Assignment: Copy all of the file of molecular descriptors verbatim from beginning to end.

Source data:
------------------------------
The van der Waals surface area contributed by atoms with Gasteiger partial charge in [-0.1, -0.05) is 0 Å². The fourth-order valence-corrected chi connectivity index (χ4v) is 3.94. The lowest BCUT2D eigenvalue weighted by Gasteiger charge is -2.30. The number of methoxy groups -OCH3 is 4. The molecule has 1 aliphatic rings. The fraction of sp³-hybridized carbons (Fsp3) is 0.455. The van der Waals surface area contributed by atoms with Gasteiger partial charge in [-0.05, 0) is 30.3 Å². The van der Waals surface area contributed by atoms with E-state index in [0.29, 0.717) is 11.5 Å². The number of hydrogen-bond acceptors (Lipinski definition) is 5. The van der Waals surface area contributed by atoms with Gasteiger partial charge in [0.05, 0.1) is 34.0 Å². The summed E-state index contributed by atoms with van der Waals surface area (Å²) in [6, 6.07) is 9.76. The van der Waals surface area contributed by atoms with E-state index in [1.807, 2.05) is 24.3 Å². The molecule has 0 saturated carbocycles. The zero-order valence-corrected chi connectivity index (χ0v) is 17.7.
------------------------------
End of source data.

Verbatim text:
The van der Waals surface area contributed by atoms with Gasteiger partial charge in [-0.1, -0.05) is 0 Å². The fourth-order valence-corrected chi connectivity index (χ4v) is 3.94. The lowest BCUT2D eigenvalue weighted by Gasteiger charge is -2.30. The number of methoxy groups -OCH3 is 4. The molecule has 1 aliphatic rings. The fraction of sp³-hybridized carbons (Fsp3) is 0.455. The van der Waals surface area contributed by atoms with Gasteiger partial charge in [-0.05, 0) is 30.3 Å². The van der Waals surface area contributed by atoms with E-state index in [0.29, 0.717) is 11.5 Å². The number of hydrogen-bond acceptors (Lipinski definition) is 5. The van der Waals surface area contributed by atoms with Gasteiger partial charge in [0.05, 0.1) is 34.0 Å². The summed E-state index contributed by atoms with van der Waals surface area (Å²) in [6, 6.07) is 9.76. The van der Waals surface area contributed by atoms with E-state index in [1.807, 2.05) is 24.3 Å². The molecule has 0 saturated carbocycles. The zero-order valence-corrected chi connectivity index (χ0v) is 17.7.